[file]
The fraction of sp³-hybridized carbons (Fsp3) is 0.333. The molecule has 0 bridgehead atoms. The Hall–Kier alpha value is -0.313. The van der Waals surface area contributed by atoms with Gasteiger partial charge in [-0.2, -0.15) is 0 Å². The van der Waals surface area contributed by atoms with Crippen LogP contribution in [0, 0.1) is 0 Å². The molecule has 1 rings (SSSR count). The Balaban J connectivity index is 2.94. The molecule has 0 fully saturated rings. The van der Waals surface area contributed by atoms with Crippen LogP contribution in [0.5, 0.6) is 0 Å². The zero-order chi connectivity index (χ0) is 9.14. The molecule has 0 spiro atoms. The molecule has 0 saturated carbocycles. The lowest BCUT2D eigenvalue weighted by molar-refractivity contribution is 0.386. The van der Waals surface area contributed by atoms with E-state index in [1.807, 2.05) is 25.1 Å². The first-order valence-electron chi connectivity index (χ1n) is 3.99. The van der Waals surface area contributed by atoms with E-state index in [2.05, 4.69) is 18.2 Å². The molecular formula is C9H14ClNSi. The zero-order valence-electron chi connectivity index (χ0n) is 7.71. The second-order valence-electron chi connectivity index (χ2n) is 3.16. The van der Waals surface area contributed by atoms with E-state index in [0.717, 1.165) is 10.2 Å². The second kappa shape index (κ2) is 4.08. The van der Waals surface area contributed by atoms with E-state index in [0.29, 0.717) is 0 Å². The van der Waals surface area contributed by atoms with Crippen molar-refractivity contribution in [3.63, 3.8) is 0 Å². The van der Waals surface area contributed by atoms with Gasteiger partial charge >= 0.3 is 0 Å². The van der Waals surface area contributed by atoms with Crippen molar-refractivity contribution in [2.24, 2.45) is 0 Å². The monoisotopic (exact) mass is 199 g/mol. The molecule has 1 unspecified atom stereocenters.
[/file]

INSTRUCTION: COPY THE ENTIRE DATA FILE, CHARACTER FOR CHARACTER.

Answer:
The fraction of sp³-hybridized carbons (Fsp3) is 0.333. The molecule has 0 bridgehead atoms. The Hall–Kier alpha value is -0.313. The van der Waals surface area contributed by atoms with Gasteiger partial charge in [-0.2, -0.15) is 0 Å². The van der Waals surface area contributed by atoms with Crippen LogP contribution in [0, 0.1) is 0 Å². The molecule has 1 rings (SSSR count). The Balaban J connectivity index is 2.94. The molecule has 0 fully saturated rings. The van der Waals surface area contributed by atoms with Crippen LogP contribution in [0.5, 0.6) is 0 Å². The zero-order chi connectivity index (χ0) is 9.14. The molecule has 0 spiro atoms. The molecule has 0 saturated carbocycles. The lowest BCUT2D eigenvalue weighted by molar-refractivity contribution is 0.386. The van der Waals surface area contributed by atoms with E-state index in [1.807, 2.05) is 25.1 Å². The first-order valence-electron chi connectivity index (χ1n) is 3.99. The van der Waals surface area contributed by atoms with E-state index in [2.05, 4.69) is 18.2 Å². The molecular formula is C9H14ClNSi. The zero-order valence-electron chi connectivity index (χ0n) is 7.71. The second-order valence-electron chi connectivity index (χ2n) is 3.16. The van der Waals surface area contributed by atoms with E-state index in [0.717, 1.165) is 10.2 Å². The second kappa shape index (κ2) is 4.08. The van der Waals surface area contributed by atoms with E-state index in [0.29, 0.717) is 0 Å². The van der Waals surface area contributed by atoms with Crippen molar-refractivity contribution in [3.63, 3.8) is 0 Å². The van der Waals surface area contributed by atoms with Gasteiger partial charge >= 0.3 is 0 Å². The van der Waals surface area contributed by atoms with Crippen molar-refractivity contribution in [2.24, 2.45) is 0 Å². The monoisotopic (exact) mass is 199 g/mol. The molecule has 1 unspecified atom stereocenters.